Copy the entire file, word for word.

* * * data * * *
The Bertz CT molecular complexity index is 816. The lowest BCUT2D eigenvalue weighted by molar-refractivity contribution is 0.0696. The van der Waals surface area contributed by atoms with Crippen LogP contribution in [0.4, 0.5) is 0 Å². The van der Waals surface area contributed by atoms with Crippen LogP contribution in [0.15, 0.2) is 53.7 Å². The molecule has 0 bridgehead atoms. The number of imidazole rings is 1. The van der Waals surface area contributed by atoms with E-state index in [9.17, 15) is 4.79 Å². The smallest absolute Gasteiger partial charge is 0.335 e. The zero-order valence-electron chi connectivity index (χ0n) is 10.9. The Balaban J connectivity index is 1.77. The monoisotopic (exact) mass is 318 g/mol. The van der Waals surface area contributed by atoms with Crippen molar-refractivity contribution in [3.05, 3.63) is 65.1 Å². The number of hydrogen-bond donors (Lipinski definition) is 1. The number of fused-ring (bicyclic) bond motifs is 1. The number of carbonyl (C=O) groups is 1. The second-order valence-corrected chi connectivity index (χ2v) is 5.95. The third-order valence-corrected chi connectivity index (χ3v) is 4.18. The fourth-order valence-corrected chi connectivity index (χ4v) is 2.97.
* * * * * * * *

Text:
The Bertz CT molecular complexity index is 816. The lowest BCUT2D eigenvalue weighted by molar-refractivity contribution is 0.0696. The van der Waals surface area contributed by atoms with Crippen LogP contribution in [0.4, 0.5) is 0 Å². The van der Waals surface area contributed by atoms with Crippen LogP contribution in [0.15, 0.2) is 53.7 Å². The molecule has 0 bridgehead atoms. The number of imidazole rings is 1. The van der Waals surface area contributed by atoms with E-state index in [9.17, 15) is 4.79 Å². The smallest absolute Gasteiger partial charge is 0.335 e. The zero-order valence-electron chi connectivity index (χ0n) is 10.9. The Balaban J connectivity index is 1.77. The monoisotopic (exact) mass is 318 g/mol. The van der Waals surface area contributed by atoms with Crippen molar-refractivity contribution in [3.05, 3.63) is 65.1 Å². The number of hydrogen-bond donors (Lipinski definition) is 1. The number of fused-ring (bicyclic) bond motifs is 1. The number of carbonyl (C=O) groups is 1. The second-order valence-corrected chi connectivity index (χ2v) is 5.95. The third-order valence-corrected chi connectivity index (χ3v) is 4.18. The fourth-order valence-corrected chi connectivity index (χ4v) is 2.97.